The Rural Woman is breaking down barriers for women in rural Australia starting online businesses

- May 31, 2017 3 MIN READ
The Rural Woman

Living in a rural community can be isolating. There is the simple fact, first of all, that you are geographically isolated, with just a couple of thousand people in town and hours each way to the big smoke, but there can also be a sense of isolation in terms of thinking, of being the only one interested in a certain thing and not having anyone to talk to about it.

Of course, that’s where the internet comes in, and looking to help women across rural Australia fully harness their potential in business is The Rural Woman. The online platform and its broader community looks to connect women and give them the tools, resources, and networks to bring their ideas to life.

The community’s founder is Rebel Black, who describes herself as a “human agronomist”.

“That’s someone who looks to what the root cause of what challenges and issues are and then goes to curate solutions, finding the elements that a person, business, or organisation needs to really flourish and thrive and bloom where it’s planted, which is our motto,” Black explained.

“For me, I feel like my job is more of a curatorial role in really getting to know people and understanding what’s going on with them and connecting them to the solution or the parts of the solution that are going to help them take the next step and get to where it is they’re wanting to go, so we do that using tech for women who live in isolated communities.”

The platform is the streamlined version of things Black has been doing her whole life across various businesses and roles, amplified by the internet; living in Lightning Ridge, a 10 hours’ drive from both Brisbane and Sydney, isolation was something Black felt herself, both personally and professionally, and the internet helped in overcoming it.

“The internet at various times in my life has saved me by being able to connect me to practitioners and healers and different ideas and new people and just opportunities so I wanted to create a space where that’s more prevalent, and bring all of that into one place,” she said.

The idea to bring it all together came to Black in a dream, she said; after writing it down, she got a basic WordPress site up within a few days and ran her first webinar to tell people what she wanted to do and get a community started, encouraging people to write and share their stories.

This grew into a series of regular webinars, storytelling, events, and a coaching program, and as of March, an all in one online platform looking to give women the tools they need to start their business, step by step.

“I’d invested a lot of time, money, and energy into learning how to build an online business, so I wanted to simplify it, because it’s really cumbersome,” Black explained.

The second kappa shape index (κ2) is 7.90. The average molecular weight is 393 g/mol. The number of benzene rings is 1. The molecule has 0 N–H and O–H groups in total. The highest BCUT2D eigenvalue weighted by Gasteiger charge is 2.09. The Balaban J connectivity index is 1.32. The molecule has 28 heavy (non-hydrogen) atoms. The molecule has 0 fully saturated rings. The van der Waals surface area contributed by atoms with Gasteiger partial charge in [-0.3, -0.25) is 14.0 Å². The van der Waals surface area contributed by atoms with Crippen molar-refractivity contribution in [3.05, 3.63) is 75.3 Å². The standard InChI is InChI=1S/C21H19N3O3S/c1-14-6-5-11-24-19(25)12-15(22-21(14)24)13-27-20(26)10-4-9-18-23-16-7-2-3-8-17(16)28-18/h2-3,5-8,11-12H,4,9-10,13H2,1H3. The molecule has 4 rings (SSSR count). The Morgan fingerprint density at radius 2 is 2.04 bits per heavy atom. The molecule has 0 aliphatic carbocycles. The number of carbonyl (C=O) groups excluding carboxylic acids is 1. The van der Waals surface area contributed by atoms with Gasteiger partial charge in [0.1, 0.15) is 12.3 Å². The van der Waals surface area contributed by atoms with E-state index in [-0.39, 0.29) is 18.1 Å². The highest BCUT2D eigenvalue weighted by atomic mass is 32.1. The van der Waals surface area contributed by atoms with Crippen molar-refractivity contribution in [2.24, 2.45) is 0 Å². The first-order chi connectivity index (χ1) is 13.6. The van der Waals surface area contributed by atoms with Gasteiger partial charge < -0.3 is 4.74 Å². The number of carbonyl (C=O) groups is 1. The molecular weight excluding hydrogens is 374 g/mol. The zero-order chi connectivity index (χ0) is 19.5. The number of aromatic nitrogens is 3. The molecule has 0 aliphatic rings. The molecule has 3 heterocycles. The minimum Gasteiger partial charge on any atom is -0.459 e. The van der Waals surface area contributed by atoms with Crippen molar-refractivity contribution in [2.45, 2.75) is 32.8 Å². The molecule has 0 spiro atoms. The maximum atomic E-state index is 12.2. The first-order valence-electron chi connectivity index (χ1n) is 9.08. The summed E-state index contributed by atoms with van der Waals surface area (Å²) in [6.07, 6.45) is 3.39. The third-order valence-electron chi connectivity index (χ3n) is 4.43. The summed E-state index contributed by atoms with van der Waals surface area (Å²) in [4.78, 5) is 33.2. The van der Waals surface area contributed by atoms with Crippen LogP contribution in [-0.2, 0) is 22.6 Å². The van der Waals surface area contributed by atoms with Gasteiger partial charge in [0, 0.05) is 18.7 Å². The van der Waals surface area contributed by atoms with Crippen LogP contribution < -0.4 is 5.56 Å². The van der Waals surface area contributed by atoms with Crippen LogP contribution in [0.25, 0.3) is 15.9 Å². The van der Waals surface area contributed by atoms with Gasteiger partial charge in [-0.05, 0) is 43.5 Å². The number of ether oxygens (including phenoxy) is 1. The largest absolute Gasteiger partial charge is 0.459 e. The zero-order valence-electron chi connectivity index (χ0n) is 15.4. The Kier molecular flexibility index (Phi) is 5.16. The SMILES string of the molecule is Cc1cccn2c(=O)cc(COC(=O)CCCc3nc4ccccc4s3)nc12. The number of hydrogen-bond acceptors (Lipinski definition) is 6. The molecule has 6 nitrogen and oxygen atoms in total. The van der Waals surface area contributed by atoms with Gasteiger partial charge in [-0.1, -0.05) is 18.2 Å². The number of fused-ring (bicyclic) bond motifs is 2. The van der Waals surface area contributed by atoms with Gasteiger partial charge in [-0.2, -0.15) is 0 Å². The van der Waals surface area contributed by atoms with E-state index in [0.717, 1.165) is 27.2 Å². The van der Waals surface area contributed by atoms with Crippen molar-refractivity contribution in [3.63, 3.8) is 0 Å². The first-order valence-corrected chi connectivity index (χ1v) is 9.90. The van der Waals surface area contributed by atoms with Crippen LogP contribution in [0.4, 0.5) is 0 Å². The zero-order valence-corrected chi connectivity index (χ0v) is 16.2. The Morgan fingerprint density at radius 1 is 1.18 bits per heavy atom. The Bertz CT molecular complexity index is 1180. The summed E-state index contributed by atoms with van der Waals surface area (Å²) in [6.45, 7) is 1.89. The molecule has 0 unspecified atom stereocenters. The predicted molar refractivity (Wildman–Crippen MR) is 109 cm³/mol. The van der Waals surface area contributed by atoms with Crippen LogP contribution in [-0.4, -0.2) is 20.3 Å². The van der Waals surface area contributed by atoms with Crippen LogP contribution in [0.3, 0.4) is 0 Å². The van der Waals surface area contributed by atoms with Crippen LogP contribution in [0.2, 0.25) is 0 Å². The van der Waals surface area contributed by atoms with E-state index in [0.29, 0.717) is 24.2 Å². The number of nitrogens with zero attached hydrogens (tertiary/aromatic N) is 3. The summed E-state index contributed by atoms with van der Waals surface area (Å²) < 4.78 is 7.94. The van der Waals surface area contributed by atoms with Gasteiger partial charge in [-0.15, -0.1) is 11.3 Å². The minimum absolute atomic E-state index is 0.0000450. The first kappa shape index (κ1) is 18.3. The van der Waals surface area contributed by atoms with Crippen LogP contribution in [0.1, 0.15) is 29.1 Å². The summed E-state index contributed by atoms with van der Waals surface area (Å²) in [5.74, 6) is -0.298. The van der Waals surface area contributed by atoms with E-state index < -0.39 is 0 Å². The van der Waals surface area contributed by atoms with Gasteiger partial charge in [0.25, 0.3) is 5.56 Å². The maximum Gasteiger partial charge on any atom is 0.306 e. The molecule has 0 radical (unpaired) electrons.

By giving women these tools, Black hopes The Rural Women can help them overcome the barriers they face in getting started – with the first challenge being confidence.

“First off, there’s that feeling of, am I good enough to have an online business, is what I’m offering even something that can go online? It’s that confidence, first of all, to put themselves out there in that kind of way,” Black explained.

This is an issue Black has faced herself; during our chat, she said she had never truly seen herself as running a tech business until receiving my email, after which she began to shift her point of view.

Having launched the community in 2015, Black has been largely self-funding its growth since, reinvesting membership revenues back into the platform’s development. She was lucky to find a developer who bought in fully to her vision, Black said, but balancing the need to spend on further developing the platform in order to help it grow while also being able to pay the bills hasn’t always been easy.

“Cashflow has been one of the bigger challenges,” she admitted.

“I see a lot of my own patterns reflected in other women I see in business; we’re very afraid we can’t pay the bills this week so we go and do something else, but then you lose focus on the longer vision of what you’re trying to build.”

What got Black to the point where she was comfortable with the cashflow situation was plotting out the goals for The Rural Women – but forget a five or 10 year plan, Black set out “tangible, measurable outcomes” for each year to 2041.

“As soon as I did that, as scary as it was, I felt the pressure for that immediacy really lifted,” she said.

The goal for the next 12 months is to support the launch of 100 new female-led startups across rural Australia, with The Rural Woman to be focused over the next few months on content development and bringing on key strategic partners.

“The more rural women we get into online commerce, the more empowered our rural communities are economically, financially, and socially,” Black said.

“By 2041, we want to have directly contributed to the increase in population in rural communities globally, because decline is the common story for rural communities around the world.”

Image: Rebel Black. Source: The Rural Woman.

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